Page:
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Chief vet welcomes fall in antibiotic use
“The reduction in antibiotic usage achieved by the UK pig industry over the last two years is excellent" - Christine Middlemiss. 

Pig sector has more than halved its antibiotic use in two years

Chief vet Christine Middlemiss has welcomed new figures from the National Pig Association (NPA) that show there was a 28 per cent fall in antibiotic usage in 2017.

The figures represent 87 per cent of pigs that were slaughtered in the UK last year and show that total antibiotic usage fell from 183mg/PCU in 2016 to 131mg/PCU.

The reduction means that the pig sector has more than halved its use of antibiotics in two years, building on the 34 per cent reduction reported in 2016.

Commenting on the figures, Ms Middlemiss said: “The reduction in antibiotic usage achieved by the UK pig industry over the last two years is excellent. This has been achieved by the sector working together and following a clear agreed plan of action, which is focused on responsible reductions alongside the prevention and management of disease.”

She added: “This approach is essential for the sustainability of British agriculture and will help to maintain the effectiveness of antibiotics in the future.”

The figure comes just seven months after a task force set up by RUMA published new targets to further reduce the use of antibiotics in the livestock sector.

NPA senior policy advisor Georgina Crayford said: “This figure demonstrates the continued hard work and commitment displayed by pig farmers, aided by veterinarians and other farm advisers, to use antibiotics more responsibly.

“We knew it would be challenging to meet the agreed reduction targets, but the pig sector is rising to that challenge and making progress every day. Nonetheless, the pig industry’s efforts will not stop here. There is further work to be done to reduce antibiotic use, such as improved collaboration between farmers to tackle endemic disease.”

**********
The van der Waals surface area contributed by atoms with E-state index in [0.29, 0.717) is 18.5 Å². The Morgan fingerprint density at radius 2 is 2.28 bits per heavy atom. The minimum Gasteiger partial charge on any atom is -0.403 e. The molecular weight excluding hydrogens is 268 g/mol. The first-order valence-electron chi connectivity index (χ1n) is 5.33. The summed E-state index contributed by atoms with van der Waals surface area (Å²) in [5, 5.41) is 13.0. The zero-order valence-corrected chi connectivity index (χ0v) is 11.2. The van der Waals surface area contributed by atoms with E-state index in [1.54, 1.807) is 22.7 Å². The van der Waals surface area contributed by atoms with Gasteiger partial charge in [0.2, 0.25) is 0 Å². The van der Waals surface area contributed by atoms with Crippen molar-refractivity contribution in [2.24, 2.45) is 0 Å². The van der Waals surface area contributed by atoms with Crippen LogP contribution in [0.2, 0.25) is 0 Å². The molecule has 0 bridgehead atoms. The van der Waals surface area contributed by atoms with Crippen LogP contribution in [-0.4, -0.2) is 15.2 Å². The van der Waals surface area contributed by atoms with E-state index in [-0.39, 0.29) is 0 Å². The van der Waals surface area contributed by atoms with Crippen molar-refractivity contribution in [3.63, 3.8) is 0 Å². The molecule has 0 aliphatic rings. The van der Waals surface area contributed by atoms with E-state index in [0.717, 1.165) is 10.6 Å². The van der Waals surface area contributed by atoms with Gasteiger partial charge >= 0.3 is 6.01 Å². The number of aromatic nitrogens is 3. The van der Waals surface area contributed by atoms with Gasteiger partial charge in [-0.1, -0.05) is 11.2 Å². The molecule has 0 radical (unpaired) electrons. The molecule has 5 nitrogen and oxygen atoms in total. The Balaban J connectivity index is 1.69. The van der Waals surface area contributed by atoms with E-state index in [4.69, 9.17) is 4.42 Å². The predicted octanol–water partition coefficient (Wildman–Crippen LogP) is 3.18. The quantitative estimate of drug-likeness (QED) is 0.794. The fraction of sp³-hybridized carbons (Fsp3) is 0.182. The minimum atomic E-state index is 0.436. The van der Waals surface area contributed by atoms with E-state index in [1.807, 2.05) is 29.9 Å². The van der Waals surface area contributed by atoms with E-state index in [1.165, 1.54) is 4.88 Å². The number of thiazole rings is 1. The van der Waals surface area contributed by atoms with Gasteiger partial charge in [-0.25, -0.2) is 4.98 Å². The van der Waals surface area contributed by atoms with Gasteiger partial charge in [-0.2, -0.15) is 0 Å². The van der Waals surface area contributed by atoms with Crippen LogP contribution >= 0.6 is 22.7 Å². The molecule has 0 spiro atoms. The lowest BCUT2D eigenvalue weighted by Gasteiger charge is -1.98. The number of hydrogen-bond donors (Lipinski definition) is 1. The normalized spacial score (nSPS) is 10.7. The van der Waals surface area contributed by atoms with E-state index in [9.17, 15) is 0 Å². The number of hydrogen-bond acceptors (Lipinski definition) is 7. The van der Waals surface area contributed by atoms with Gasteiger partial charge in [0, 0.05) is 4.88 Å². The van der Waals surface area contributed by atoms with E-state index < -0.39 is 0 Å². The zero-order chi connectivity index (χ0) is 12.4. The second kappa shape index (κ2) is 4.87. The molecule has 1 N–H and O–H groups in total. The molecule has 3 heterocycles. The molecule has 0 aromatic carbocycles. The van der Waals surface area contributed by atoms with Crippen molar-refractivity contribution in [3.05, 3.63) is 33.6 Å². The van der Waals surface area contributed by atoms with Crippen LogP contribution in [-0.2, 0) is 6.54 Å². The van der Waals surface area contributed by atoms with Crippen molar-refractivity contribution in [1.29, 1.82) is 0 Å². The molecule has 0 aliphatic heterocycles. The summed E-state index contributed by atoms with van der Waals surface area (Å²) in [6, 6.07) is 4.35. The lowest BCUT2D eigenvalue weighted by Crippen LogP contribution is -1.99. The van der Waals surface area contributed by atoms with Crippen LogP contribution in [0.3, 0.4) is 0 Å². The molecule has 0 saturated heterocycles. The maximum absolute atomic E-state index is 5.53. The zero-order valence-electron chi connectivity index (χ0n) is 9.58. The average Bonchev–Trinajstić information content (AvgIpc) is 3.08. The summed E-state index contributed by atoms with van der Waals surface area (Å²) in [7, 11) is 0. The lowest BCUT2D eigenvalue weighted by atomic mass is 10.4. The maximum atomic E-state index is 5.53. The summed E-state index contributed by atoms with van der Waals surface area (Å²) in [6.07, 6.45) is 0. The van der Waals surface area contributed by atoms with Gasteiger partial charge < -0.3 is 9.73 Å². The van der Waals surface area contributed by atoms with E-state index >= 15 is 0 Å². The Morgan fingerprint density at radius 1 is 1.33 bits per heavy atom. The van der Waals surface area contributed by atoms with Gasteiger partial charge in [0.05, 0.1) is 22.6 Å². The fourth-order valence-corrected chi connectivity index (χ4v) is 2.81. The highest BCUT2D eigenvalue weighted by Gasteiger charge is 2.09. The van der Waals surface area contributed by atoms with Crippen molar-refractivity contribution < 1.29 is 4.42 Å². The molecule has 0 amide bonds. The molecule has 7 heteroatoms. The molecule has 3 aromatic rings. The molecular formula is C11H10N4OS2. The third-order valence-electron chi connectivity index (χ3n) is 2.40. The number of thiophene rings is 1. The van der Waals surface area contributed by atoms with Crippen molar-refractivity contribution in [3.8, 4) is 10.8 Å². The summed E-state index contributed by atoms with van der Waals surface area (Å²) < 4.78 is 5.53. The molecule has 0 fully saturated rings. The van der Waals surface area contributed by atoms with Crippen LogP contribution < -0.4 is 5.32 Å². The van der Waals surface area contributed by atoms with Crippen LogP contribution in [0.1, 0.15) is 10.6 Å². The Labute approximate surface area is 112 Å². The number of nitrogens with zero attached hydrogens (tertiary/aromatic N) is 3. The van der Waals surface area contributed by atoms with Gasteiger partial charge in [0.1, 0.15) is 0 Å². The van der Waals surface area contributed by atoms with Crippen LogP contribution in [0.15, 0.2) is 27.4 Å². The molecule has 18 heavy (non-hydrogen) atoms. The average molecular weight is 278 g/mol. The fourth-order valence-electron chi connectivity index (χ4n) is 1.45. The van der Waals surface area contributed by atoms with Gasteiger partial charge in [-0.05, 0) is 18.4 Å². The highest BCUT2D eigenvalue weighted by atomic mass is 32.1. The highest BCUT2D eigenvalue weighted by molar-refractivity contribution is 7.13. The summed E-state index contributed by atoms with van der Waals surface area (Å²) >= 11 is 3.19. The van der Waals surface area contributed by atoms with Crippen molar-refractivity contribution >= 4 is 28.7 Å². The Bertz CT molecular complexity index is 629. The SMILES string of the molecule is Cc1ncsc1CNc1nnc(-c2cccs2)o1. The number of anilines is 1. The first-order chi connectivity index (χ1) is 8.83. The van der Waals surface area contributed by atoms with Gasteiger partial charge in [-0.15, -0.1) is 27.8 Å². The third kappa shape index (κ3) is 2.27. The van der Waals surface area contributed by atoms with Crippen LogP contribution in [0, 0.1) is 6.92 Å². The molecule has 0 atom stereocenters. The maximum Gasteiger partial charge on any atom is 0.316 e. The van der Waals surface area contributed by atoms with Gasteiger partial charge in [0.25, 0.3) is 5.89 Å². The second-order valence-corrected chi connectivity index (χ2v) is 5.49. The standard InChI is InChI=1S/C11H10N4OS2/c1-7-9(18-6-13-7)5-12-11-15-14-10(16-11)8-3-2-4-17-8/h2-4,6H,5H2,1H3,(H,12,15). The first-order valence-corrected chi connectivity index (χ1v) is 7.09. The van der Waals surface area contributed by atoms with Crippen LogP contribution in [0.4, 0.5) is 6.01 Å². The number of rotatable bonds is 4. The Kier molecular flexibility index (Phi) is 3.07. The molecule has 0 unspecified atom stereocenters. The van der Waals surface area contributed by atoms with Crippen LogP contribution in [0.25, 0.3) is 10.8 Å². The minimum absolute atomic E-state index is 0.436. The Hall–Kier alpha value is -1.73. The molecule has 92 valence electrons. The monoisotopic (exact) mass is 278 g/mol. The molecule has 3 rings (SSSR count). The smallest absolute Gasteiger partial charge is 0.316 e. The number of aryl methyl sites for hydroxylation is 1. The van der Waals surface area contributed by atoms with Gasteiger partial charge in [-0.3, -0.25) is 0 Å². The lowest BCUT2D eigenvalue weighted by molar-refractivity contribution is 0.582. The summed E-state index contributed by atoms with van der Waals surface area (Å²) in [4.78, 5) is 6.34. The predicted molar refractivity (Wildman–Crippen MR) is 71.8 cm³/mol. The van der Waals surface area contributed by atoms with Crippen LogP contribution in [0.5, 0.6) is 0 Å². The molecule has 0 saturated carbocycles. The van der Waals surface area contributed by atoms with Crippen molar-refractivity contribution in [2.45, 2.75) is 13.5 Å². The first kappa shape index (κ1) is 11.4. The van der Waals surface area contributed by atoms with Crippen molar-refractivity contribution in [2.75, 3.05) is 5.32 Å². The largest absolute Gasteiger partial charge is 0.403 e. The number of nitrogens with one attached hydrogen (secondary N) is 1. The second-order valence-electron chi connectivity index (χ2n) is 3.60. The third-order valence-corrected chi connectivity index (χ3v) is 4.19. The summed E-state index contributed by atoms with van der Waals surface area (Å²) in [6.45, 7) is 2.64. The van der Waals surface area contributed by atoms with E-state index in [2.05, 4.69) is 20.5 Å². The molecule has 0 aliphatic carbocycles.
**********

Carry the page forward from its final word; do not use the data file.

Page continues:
Image (C) Defra

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ISFM announces first veterinary nurse conference

News Story 1
 The International Society of Feline Medicine (ISFM) - the veterinary division of International Cat Care - has announced its first annual conference dedicated to veterinary nurses. The day offers an opportunity to meet up with colleagues and enjoy more than five hours of stimulating CPD.

The conference is being held at the Crowne Plaza Hotel, Stratford-Upon-Avon, on Saturday 15 September 2018. Tickets are £95 per person and include lunch, coffee breaks, downloadable proceedings and CPD certificate. For details and to book your place visit www.eventbrite.co.uk  

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News Shorts
WSAVA awards Australian vet with 'Next Generation’ award

Australian vet Dr Guyan Weerasinghe has been crowned winner of the WSAVA ‘Next Generation’ Veterinary Award. The award recognises those who graduated within the last 10 years and have made a significant contribution to the welfare of companion animals and the veterinary profession as a whole.

Besides maintaining a small animal caseload, Dr Weerasinghe works for the Queensland Government’s Department of Agriculture where he is involved with animal disease surveillance and increasing the public health risks in veterinary practice. He also collaborates on various One Health projects across Australia and gives regular talks on the impact of climate change on animal health and welfare.

Dr Weerasinghe will receive his award at the WSAVA World Congress 2018 (25-28 September).